“A new bishop was appointed, Archbishop Leo Cushley, and we asked for a meeting with him. He told us that as far as the Holy See was concerned, that’s it, it’s done with, it’s over now, and we said, ‘No, it isn’t’. We had no way of knowing the degree of predation that went on with O’Brien, we have no way of knowing whether O’Brien had been open to being blackmailed, we had no way of knowing whether or not there was any financial irregularity going on. We had no way of knowing whether people had been appointed into posts because they’d had inappropriate relationships with O’Brien, and this all had to be investigated, and we’d had no apology,” Mr Devlin says.

While the official responses were consistently found wanting, that’s not to say that they all were – Mr Devlin’s next point of contact was then-Bishop Charles Scicluna, with whom Mr Devlin was deeply impressed.

“A few months later, it was announced that there would be an investigation by an amazing bishop called Bishop Charles Scicluna. Scicluna did come. He spent two and a half days, I think, in Scotland. One day he spent with me and he came to visit me in my house, and we talked through my story. I think probably about a year later or so it was announced that a decision had been made to essentially remove all of O’Brien’s faculties as a cardinal. So, he would retain the title, he could keep his red hat, but he could only wear it in the house. He was a cardinal literally in name only. He couldn’t minister or anything.”

Seeing a measure of justice doled out to Cardinal O’Brien, and having walked the trying path himself and his colleagues did, Mr Devlin’s attention has turned now to reform – reform of the structures that allow power to corrupt and thwart justice. His experiences have given him plenty of material to reflect upon.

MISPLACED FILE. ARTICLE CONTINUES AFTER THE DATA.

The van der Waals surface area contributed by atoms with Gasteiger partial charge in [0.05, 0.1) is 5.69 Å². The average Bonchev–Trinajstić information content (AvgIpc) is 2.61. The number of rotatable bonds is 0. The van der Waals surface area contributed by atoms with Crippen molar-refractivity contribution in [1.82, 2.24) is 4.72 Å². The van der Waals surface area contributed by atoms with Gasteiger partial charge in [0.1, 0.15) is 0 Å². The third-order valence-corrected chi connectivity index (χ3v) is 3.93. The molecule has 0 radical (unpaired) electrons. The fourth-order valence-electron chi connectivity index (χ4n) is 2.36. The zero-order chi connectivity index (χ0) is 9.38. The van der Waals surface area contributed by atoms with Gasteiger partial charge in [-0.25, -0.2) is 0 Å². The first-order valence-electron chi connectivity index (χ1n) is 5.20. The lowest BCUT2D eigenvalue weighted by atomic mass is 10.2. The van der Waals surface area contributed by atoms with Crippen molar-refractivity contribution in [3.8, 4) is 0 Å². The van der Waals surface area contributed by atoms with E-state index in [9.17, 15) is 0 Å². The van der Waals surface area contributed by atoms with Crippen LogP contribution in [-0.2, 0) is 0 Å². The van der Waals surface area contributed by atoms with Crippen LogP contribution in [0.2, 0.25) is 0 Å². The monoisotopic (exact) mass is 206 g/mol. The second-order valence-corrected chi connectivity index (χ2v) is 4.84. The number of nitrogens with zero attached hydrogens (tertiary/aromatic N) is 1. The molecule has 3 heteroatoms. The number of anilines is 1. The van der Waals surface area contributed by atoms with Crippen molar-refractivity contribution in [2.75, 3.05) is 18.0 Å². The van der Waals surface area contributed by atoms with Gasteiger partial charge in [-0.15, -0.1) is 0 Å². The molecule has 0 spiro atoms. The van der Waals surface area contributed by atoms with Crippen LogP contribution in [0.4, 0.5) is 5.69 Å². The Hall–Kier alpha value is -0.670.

“I want to convey that I strongly do not believe that the Vatican would have had the ability to act as it’s had towards [Theodore] McCarrick and other leading prelates, if we hadn’t done what we did with O’Brien. They didn’t have a process – we kept on being told, ‘Sorry, only the Pope can deal with a cardinal,’ which is totally unjust.


“It’s unjust to the cardinal, because he’s got allegations against him and he’s got nowhere to go. And it’s certainly unjust to the people who are making the allegations. So I think that what we did with O’Brien, yes, in terms of what happened to him, that was momentous, but how it’s changed the Church – it’s changed the Church forever, because there is no hiding place no matter how important you are in the Church, the Church hierarchy, there’s no hiding place for people who behave dishonourably or immorally.”

While the Church has changed, there’s always more to be done. As Mr Devlin says in his book, organisations go wrong because “organisations are run by humans. And humans are flawed”. However, he’s been impressed by the focus Pope Francis has brought to the table during his tenure.

“I think that Francis has made the impact, but I think really what’s going on here is there’s a sense of impatience in the Church by the laity, who are saying that they’re fed up, that they are disgusted with the behaviour of priests who have been committing abuse.